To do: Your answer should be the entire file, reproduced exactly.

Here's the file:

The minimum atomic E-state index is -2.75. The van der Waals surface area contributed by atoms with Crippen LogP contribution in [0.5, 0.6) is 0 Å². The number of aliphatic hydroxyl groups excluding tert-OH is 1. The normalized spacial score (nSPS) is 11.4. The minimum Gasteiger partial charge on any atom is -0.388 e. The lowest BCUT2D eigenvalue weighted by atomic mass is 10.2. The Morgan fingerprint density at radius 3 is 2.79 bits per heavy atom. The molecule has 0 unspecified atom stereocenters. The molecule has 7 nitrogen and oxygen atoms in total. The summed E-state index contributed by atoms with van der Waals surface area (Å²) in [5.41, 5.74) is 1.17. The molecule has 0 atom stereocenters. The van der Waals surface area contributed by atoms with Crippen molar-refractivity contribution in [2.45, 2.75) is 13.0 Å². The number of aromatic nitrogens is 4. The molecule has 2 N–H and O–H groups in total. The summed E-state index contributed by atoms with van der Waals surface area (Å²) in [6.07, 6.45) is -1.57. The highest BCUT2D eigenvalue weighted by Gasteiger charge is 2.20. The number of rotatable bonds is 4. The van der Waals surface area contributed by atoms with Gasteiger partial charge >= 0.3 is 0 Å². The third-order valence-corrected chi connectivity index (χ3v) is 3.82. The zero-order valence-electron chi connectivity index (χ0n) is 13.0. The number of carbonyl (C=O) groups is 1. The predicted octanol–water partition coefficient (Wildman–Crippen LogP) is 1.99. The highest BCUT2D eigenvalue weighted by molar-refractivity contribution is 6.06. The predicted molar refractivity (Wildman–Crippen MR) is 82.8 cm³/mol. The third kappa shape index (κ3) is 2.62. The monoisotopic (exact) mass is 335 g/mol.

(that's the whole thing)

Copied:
The minimum atomic E-state index is -2.75. The van der Waals surface area contributed by atoms with Crippen LogP contribution in [0.5, 0.6) is 0 Å². The number of aliphatic hydroxyl groups excluding tert-OH is 1. The normalized spacial score (nSPS) is 11.4. The minimum Gasteiger partial charge on any atom is -0.388 e. The lowest BCUT2D eigenvalue weighted by atomic mass is 10.2. The Morgan fingerprint density at radius 3 is 2.79 bits per heavy atom. The molecule has 0 unspecified atom stereocenters. The molecule has 7 nitrogen and oxygen atoms in total. The summed E-state index contributed by atoms with van der Waals surface area (Å²) in [5.41, 5.74) is 1.17. The molecule has 0 atom stereocenters. The van der Waals surface area contributed by atoms with Crippen molar-refractivity contribution in [2.45, 2.75) is 13.0 Å². The number of aromatic nitrogens is 4. The molecule has 2 N–H and O–H groups in total. The summed E-state index contributed by atoms with van der Waals surface area (Å²) in [6.07, 6.45) is -1.57. The highest BCUT2D eigenvalue weighted by Gasteiger charge is 2.20. The number of rotatable bonds is 4. The van der Waals surface area contributed by atoms with Gasteiger partial charge >= 0.3 is 0 Å². The third-order valence-corrected chi connectivity index (χ3v) is 3.82. The zero-order valence-electron chi connectivity index (χ0n) is 13.0. The number of carbonyl (C=O) groups is 1. The predicted octanol–water partition coefficient (Wildman–Crippen LogP) is 1.99. The highest BCUT2D eigenvalue weighted by molar-refractivity contribution is 6.06. The predicted molar refractivity (Wildman–Crippen MR) is 82.8 cm³/mol. The third kappa shape index (κ3) is 2.62. The monoisotopic (exact) mass is 335 g/mol.